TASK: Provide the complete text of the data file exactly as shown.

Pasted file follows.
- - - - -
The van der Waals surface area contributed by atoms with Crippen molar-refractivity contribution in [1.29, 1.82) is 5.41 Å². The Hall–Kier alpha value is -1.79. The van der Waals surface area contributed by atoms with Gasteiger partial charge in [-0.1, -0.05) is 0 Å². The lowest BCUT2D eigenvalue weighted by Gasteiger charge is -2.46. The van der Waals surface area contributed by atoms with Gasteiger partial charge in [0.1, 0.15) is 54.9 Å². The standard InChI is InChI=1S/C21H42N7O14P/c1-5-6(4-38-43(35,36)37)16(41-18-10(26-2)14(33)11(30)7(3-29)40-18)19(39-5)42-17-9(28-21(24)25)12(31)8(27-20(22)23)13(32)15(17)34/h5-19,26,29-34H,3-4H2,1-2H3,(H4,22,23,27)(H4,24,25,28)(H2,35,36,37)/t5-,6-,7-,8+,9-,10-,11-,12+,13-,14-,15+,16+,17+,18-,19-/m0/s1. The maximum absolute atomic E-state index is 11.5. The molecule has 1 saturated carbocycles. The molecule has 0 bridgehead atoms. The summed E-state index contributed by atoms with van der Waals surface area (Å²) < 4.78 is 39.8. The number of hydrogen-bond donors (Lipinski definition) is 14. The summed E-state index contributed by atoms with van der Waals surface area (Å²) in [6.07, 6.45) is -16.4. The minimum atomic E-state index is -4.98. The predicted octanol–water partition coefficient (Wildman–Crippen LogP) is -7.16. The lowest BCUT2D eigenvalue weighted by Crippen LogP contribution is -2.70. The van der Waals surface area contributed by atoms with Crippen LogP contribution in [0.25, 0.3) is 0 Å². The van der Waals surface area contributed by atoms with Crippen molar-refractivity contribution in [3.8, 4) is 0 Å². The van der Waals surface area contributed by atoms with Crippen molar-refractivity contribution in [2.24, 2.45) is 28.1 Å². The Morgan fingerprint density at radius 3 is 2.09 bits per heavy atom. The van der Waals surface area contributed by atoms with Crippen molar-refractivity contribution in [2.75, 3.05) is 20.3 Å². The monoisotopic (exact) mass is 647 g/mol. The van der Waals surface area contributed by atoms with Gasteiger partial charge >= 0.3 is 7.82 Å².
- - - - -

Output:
The van der Waals surface area contributed by atoms with Crippen molar-refractivity contribution in [1.29, 1.82) is 5.41 Å². The Hall–Kier alpha value is -1.79. The van der Waals surface area contributed by atoms with Gasteiger partial charge in [-0.1, -0.05) is 0 Å². The lowest BCUT2D eigenvalue weighted by Gasteiger charge is -2.46. The van der Waals surface area contributed by atoms with Gasteiger partial charge in [0.1, 0.15) is 54.9 Å². The standard InChI is InChI=1S/C21H42N7O14P/c1-5-6(4-38-43(35,36)37)16(41-18-10(26-2)14(33)11(30)7(3-29)40-18)19(39-5)42-17-9(28-21(24)25)12(31)8(27-20(22)23)13(32)15(17)34/h5-19,26,29-34H,3-4H2,1-2H3,(H4,22,23,27)(H4,24,25,28)(H2,35,36,37)/t5-,6-,7-,8+,9-,10-,11-,12+,13-,14-,15+,16+,17+,18-,19-/m0/s1. The maximum absolute atomic E-state index is 11.5. The molecule has 1 saturated carbocycles. The molecule has 0 bridgehead atoms. The summed E-state index contributed by atoms with van der Waals surface area (Å²) < 4.78 is 39.8. The number of hydrogen-bond donors (Lipinski definition) is 14. The summed E-state index contributed by atoms with van der Waals surface area (Å²) in [6.07, 6.45) is -16.4. The minimum atomic E-state index is -4.98. The predicted octanol–water partition coefficient (Wildman–Crippen LogP) is -7.16. The lowest BCUT2D eigenvalue weighted by Crippen LogP contribution is -2.70. The van der Waals surface area contributed by atoms with Crippen LogP contribution in [0.25, 0.3) is 0 Å². The van der Waals surface area contributed by atoms with Crippen molar-refractivity contribution in [3.8, 4) is 0 Å². The van der Waals surface area contributed by atoms with Crippen molar-refractivity contribution in [2.24, 2.45) is 28.1 Å². The Morgan fingerprint density at radius 3 is 2.09 bits per heavy atom. The van der Waals surface area contributed by atoms with Crippen molar-refractivity contribution in [2.75, 3.05) is 20.3 Å². The monoisotopic (exact) mass is 647 g/mol. The van der Waals surface area contributed by atoms with Gasteiger partial charge >= 0.3 is 7.82 Å².